Fifteen Post-Election Action Steps
Strange as it sounds, there is much to be thankful for in this post-election period, even for those of us in Pantsuit Nation.
The ugliness of this campaign stripped us of our idealism and forced us to confront a reality of bigotry and sexism. No one can deny anymore that sexism still exists. Many millennials believed the fight for feminism was over, that Gloria Steinem had taken care of it. However, Trump fast-tracked our education in the patriarchy — and with awareness comes action. Those of us who have the platforms to speak up must do so.
A few months ago, I started Ladies Get Paid, an organization that seeks to achieve wage equality and workplace diversity through education and community. Though there was always an element of activism, it wasn’t intended to be political. But when Trump said he wanted to grab our pussies, shit definitely got political.
On November 9, I awoke to a really bad hangover and hundreds of messages from women all over the world. While many of those messages were incredibly angry, they were also hopeful. These women recognized that we had a bullhorn we could use and our community, 2,000-strong, could be an army for change. Though the election might have been over, our work was just beginning. The day after the election was devastating, to be sure. But it also may have been the most empowered I’d ever felt in my life.
As a founder of a network of women and a platform for professional development, I feel a sense of responsibility to step up, to bring our members together, and to corral their anger in a concentrated direction. Making noise is great insofar that it can be an agent for change. As Martin Luther King Jr. said, “It is not enough for people to be angry. The supreme task is to organize and unite people so that their anger becomes a transforming force.”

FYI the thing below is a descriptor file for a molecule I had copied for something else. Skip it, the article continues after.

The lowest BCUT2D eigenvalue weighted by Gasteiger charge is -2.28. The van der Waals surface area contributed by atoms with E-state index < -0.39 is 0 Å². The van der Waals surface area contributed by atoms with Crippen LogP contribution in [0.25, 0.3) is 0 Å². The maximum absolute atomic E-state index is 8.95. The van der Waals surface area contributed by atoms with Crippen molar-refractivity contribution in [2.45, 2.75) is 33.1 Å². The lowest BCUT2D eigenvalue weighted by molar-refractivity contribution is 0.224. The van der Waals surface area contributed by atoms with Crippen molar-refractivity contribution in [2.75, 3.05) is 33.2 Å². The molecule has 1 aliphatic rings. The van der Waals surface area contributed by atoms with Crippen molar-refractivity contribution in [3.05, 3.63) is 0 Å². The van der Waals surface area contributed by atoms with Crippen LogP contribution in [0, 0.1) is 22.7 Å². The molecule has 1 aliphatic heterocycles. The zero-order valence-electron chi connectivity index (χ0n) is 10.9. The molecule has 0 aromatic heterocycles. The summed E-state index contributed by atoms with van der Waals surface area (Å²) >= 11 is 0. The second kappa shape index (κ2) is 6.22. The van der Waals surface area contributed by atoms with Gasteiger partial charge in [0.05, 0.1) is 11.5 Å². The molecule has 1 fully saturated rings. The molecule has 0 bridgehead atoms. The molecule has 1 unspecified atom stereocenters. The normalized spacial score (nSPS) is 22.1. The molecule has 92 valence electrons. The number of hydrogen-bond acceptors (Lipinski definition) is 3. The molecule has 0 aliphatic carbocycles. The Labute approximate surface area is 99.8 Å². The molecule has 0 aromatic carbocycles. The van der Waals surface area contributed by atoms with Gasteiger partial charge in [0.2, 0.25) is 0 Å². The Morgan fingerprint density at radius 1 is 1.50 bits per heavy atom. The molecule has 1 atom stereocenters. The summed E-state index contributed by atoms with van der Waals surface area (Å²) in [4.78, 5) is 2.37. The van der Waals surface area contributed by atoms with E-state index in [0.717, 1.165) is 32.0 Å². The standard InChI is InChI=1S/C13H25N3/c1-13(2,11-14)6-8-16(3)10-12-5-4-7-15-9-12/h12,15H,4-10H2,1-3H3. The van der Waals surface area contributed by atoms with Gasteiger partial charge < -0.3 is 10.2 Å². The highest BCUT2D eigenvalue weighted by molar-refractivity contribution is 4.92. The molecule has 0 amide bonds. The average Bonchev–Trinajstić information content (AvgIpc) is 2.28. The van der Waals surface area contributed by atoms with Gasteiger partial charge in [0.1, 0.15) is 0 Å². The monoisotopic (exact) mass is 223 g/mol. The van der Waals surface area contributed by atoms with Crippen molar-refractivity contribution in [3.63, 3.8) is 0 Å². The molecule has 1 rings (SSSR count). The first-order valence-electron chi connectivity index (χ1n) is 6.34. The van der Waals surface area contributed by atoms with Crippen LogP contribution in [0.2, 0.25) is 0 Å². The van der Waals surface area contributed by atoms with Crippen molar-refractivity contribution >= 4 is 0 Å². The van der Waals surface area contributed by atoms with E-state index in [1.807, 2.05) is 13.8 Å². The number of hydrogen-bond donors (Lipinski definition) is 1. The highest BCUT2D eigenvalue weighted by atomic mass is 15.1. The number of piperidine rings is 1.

Here are 15 ways you can channel your anger into action right now.
1. Embrace your rage. Women are socialized to suppress their anger because it is seen as unfeminine. But anger can be the galvanizing force that unites and fuels us to seek social change. Therefore, we must not normalize Trump’s sexist behavior: Hold onto your anger as a safeguard against complacency.
2. Don’t become disillusioned by the system. The belief that the system is rigged might allow it to become so, away from watchful eyes. Remember, the government works for you.
3. Check your sources. Be vigilant about fake news and always verify before you share.
4. Study sneaky politicking. Wonder why Republicans swept the House? “Liberal elitism” isn’t the only reason; recent gerrymandering of many counties saw historically blue states turn red this election.
5. Hold politicians accountable. There are many ways you can put pressure on your local representative to ensure that wage equality and female-friendly workplace policies are enacted. You can start by lobbying your congressperson to pass the Paycheck Fairness Act and telling the White House and Department of Labor to act quickly to finalize the Fair Pay and Safe Workplaces Executive Order Regulations.
6. Get involved in the midterm elections. While Democrats may have lost both the Senate and the House, we don’t have to wait four years to reverse it. See who is running in 2018, and do what you can to help.